Why you should watch: 1) You need to know whether this group of disproportionately attractive doctors can save as many lives as the city’s disproportionately attractive cops and firefighters. 2) You don’t want to be confused during the crossover episodes. 3) You want to support the franchise long enough to get to the inevitable “Chicago Water,” “Chicago Building Inspectors” and “Chicago Office of Budget and Management.”


8 p.m. Thursday, NBC

Who’s in it: Jack Coleman (“Heroes”), Zachary Levi (“Chuck”)

What it is: A year after an explosion destroyed Odessa, Texas, during a peace summit between humans and those with special powers, Noah Bennet (Coleman) investigates what really happened in this continuation of the 2006-10 drama.

Why you should watch: 1) You never saw the original series so you have no idea just how quickly it went from obsession to trainwreck. 2) You’ve had your memory erased by The Haitian, so you can’t remember just how quickly it went from obsession to trainwreck. 3) You don’t care how quickly it went from obsession to trainwreck, or how soon into the “Heroes Reborn” pilot you stop caring about the new cast members, you’re just hoping against hope that NBC can steal Hayden Panettiere away from ABC’s “Nashville” long enough to shove her back into Claire’s cheerleading uniform.


8:30 p.m. Oct. 26, CBS

Who’s in it: Melissa Benoist (“Glee”), Calista Flockhart (“Ally McBeal”), Chyler Leigh (“Grey’s Anatomy”), Mehcad Brooks (“Necessary Roughness”)

What it is: As the assistant to National City media mogul Cat Grant (Flockhart), Kara Danvers (Benoist) works alongside photographer James Olsen (Brooks) while her adoptive sister Alex (Leigh) helps her come to terms with her new secret identity: Supergirl.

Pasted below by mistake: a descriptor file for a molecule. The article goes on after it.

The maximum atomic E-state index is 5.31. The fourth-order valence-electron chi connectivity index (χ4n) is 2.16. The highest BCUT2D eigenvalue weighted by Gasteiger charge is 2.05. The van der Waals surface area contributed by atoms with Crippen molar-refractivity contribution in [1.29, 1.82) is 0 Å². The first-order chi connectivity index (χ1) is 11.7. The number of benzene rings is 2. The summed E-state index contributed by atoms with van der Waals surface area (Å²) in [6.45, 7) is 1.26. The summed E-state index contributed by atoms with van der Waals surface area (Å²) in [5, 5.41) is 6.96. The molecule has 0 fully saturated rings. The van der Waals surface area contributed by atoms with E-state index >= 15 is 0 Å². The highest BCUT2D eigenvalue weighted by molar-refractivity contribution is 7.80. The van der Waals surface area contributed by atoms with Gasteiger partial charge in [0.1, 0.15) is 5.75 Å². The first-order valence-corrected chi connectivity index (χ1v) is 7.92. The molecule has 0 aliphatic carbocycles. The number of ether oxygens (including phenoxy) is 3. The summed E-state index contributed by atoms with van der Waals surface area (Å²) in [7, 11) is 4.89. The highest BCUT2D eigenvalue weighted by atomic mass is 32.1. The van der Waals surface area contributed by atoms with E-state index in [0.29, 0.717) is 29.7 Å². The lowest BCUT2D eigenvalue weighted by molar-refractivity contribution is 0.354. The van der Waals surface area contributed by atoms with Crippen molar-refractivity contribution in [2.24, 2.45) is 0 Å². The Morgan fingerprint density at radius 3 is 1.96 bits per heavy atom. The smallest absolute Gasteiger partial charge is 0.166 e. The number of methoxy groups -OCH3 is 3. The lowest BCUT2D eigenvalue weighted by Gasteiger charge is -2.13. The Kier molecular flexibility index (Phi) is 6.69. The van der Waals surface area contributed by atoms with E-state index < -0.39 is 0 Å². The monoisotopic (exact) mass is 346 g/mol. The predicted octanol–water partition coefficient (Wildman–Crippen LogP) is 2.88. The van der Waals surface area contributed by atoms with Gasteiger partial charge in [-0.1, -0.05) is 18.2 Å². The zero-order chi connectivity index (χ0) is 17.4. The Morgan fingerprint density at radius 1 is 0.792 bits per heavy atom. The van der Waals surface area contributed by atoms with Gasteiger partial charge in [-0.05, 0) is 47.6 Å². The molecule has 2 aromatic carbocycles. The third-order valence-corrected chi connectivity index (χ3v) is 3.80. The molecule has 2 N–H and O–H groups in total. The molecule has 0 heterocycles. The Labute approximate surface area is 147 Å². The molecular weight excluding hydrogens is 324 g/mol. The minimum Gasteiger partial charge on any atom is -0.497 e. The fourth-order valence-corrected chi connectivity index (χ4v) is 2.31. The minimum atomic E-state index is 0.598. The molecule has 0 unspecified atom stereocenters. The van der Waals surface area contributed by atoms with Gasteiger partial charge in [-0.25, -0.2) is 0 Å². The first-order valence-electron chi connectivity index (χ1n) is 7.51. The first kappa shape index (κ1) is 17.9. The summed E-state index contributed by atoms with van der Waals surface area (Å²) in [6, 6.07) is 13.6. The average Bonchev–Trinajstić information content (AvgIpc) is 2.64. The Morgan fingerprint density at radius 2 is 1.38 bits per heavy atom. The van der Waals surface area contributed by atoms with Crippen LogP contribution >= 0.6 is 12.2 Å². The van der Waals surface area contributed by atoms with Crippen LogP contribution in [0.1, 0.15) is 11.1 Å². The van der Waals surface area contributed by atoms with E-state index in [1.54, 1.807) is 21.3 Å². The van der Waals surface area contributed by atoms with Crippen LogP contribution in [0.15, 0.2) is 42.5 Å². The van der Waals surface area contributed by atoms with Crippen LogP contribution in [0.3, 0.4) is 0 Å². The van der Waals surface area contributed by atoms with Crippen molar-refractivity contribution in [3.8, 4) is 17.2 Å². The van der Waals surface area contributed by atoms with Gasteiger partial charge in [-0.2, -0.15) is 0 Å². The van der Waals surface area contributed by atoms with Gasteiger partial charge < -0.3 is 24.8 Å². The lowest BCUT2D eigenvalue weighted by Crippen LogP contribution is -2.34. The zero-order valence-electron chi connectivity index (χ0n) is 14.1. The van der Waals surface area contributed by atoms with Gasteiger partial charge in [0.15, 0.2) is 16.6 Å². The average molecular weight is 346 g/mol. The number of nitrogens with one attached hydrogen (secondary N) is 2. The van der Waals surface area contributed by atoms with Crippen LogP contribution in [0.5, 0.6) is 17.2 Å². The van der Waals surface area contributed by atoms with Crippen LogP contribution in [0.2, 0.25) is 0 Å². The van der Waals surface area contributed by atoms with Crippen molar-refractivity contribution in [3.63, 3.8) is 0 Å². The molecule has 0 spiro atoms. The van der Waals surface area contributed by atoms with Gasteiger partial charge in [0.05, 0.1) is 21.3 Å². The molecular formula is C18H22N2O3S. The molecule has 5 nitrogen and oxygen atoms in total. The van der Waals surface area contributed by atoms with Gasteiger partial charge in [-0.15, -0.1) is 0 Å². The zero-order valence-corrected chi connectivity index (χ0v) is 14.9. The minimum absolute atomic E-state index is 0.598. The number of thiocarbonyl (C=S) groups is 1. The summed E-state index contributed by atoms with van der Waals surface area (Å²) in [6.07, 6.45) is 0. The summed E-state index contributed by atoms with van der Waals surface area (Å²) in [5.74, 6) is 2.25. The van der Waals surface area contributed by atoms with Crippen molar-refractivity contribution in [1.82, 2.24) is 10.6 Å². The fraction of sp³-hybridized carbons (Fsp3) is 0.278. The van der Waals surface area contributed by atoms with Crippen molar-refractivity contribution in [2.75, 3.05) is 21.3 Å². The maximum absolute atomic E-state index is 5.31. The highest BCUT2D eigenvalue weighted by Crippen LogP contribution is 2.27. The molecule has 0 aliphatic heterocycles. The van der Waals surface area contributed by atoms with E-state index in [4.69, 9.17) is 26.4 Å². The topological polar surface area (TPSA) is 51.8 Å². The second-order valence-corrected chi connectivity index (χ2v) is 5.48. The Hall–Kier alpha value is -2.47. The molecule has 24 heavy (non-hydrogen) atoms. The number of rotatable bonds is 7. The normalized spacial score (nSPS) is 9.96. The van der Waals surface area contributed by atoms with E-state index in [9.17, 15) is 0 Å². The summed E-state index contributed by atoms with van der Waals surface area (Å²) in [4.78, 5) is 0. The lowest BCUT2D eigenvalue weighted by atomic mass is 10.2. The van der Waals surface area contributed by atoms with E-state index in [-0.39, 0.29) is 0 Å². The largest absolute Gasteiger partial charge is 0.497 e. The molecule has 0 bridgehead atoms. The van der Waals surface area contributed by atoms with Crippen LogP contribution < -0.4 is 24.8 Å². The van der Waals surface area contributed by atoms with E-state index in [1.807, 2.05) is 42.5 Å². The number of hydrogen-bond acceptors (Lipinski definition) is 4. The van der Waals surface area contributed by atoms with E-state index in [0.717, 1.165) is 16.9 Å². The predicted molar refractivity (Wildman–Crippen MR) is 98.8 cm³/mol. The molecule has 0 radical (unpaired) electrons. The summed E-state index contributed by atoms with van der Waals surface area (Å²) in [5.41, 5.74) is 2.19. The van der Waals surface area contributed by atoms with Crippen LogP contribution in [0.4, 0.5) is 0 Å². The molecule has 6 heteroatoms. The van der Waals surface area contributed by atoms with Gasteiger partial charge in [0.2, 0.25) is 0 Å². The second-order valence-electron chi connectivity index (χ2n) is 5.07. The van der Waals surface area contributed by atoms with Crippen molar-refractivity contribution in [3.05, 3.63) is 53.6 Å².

Why you should watch: 1) You’re looking for a series that would feel equally at home on the old tween-friendly WB and its superhero-centric successor, the CW. 2) You want to see how long “Supergirl” can go without calling Kara’s famous relative Superman. (In the pilot, in addition to the traditional “Man of Steel,” he’s referred to as “he,” ‘him,” “my cousin,” “your cousin,” “the big guy,” “my friend in blue,” “this superlative man” and, most awkwardly, “a person who wears a cape and flies around performing heroic acts.”) 3) You aren’t a racist, so you don’t care that “Supergirl’s” Jimmy Olsen is black. (Of course, if you were a racist, you’d surely be too busy ranting about that illegal alien Kara taking another one of “our” jobs, and how we need to build a wall around the Phantom Zone to keep her kind out of our country, to notice.)


10 p.m. Tuesdays (already airing), NBC

Who’s in it: Neil Patrick Harris

What it is: Harris hosts this live variety show, featuring games, skits, pranks and performances, that’s based on the British series “Ant & Dec’s Saturday Night Takeaway.”

Why you should watch: 1) You remember a time when most of TV consisted of live variety shows. 2) You’re intrigued by the idea of live TV, despite the fact that sporting events, local news, award shows, several competition series and a little thing called “Saturday Night Live” already are broadcast live. 3) You have a rather interesting idea of what constitutes the “best time ever.”


Intentionally or not, these three are pretty similar to existing series.


8:30 p.m. Monday, CBS

Who’s in it: Dianne Wiest, James Brolin, Colin Hanks, Thomas Sadoski (“The Newsroom”), Betsy Brandt (“Breaking Bad”), Dan Bakkedahl (“Veep”)

What it is: Three siblings (Hanks, Sadoski, Brandt) and their parents (Wiest, Brolin) have four wacky adventures each week.

Why you should watch: 1) You enjoy “Modern Family,” but wish it were cruder, more predictable and much, much less funny. 2) You’re a sucker for horrifying post-pregnancy vagina humor. 3) You need the obvious explained to you. (Each of the four stories each week is labeled with an onscreen graphic: Story One, Story Two, etc.)


10 p.m. Sept. 27, ABC

Who’s in it: Bollywood star Priyanka Chopra

What it is: When Grand Central Station is leveled in an explosion, the incredibly diverse members of the latest FBI Academy class come under suspicion in this drama.

Why you should watch: 1) You wonder what a Shonda Rhimes show would be like without any involvement from Shonda Rhimes. (“Quantico” features the same basic structure and beats as the “How to Get Away With Murder” pilot, the awkward one-night stand of the “Grey’s Anatomy” pilot and the confusing conspiracies of “Scandal.”) 2) You’re one of the billion or so people already familiar with Chopra’s work. 3) You’re absurdly good at suspending disbelief.


8 p.m. Tuesday, Fox

Who’s in it: Emma Roberts (“American Horror Story”), Jamie Lee Curtis, Skyler Samuels (“The Nine Lives of Chloe King”), Lea Michele (“Glee”), Abigail Breslin